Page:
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Gardening: it’s not too late to plant some cheerfully resilient dahlias

Dahlias are originally from Mexico so managing the heat shouldn’t come as a surprise. Nonetheless, I’ve been marvelling at their cheery resilience and wave after wave of flower, even when the foliage has been crisped by a rogue heatwave. I’m currently growing an unnamed single yellow and a bold red, rescued a few years ago in a Bunnings seedling tray, and my plan this year is to add some more.

I like the simplicity and openness of the single flower-types, as does the great New Zealand plant breeder Dr Keith Hammett. He’s been working on dahlias since 1989 when he visited Mexico and saw them growing in the wild. Hammett was impressed by their diversity of foliage colour and flower form and he’s been been having fun ever since with what dahlias can do.

"Home Run" Dahlias in full bloom.

“Home Run” Dahlias in full bloom.

Photo: KEITH HAMMETT

Sonja Cameron at Planters Patch Nursery has two favourites among the Keith Hammett dahlias she sells: “Home Run” has burgundy foliage and a cerise flower “in spectacular numbers”; and “Titoki Point” is like a tropical sunset, with lemon bleeding into peachy-pink. Both are bushy plants to a bit under a metre, are resistant to the powdery mildew that can affect dahlias in Sydney’s muggy late-summer, don’t need to be staked and bloom from November until past Mother’s Day. They are easy to use in the garden and in pots.

The bigger-flowered dahlias, such as the florist’s darling “Cafe au lait”, take a bit more work. They grow to head height and need stakes or a trellis to lean against and help hold up those heavy heads. Set up the supports before planting the tubers, to avoid piercing the tuber with the stake. Once they have four or five sets of leaves, pinch out the growing tip to encourage branching for more flowers and a more compact plant.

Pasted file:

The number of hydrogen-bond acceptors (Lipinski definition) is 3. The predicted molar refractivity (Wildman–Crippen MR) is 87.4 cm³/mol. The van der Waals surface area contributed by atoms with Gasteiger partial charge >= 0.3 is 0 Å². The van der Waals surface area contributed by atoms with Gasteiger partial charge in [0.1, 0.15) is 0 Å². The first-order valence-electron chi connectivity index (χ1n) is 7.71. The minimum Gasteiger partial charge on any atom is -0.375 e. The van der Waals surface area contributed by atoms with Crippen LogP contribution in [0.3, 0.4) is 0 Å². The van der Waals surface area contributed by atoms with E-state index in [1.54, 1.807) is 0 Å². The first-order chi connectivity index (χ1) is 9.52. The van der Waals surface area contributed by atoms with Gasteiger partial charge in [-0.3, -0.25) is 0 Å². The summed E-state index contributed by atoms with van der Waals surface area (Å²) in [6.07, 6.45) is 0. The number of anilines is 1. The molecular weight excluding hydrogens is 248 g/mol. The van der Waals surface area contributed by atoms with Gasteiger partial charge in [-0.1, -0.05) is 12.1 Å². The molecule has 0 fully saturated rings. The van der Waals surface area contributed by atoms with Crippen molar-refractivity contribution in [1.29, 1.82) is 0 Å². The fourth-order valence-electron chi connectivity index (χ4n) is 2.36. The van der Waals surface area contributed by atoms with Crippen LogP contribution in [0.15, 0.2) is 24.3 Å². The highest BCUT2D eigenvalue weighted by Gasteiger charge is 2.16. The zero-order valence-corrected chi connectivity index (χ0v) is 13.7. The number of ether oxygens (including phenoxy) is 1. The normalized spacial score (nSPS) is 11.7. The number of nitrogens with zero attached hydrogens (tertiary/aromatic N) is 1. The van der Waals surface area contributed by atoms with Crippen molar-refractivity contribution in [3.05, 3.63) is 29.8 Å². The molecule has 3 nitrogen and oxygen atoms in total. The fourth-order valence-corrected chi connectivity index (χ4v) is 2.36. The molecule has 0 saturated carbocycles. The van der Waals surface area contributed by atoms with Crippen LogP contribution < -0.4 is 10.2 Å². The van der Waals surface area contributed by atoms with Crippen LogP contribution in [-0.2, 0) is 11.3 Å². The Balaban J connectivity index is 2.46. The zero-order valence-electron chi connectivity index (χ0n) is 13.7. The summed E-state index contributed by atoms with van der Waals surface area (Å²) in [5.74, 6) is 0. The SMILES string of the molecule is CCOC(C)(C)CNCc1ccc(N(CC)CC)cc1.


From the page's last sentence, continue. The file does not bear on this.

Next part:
Dahlias can be left in the ground over winter, though they risk rotting if the weather’s wet. The smaller types can be left for several years before being dug and divided, though the bigger tubers grow best if best dug and divided annually.

Dahlia tubers are generally ordered in winter and planted out in spring, though the really serious growers wait until December to avoid having blooms spoiled by hot summer sun. So it’s late in the day, but still possible to get some dahlias into your garden right now. Planter’s Patch will have flowering dahlias at Collectors’ Plant Fair and Tim Drewitt from Red Earth Bulbs in Victoria plans to bring 40-50 different dahlias to Collectors’. As well as Dinner Plates dahlias, with multi-petalled blooms bigger than a baby’s head, Drewitt will have smaller growers, including the Anemone Dahlias, which look like mini-peonies. They’ll be “starter” plants, which Drewitt says are likely to bloom before the season is finished.

[“Source-smh”]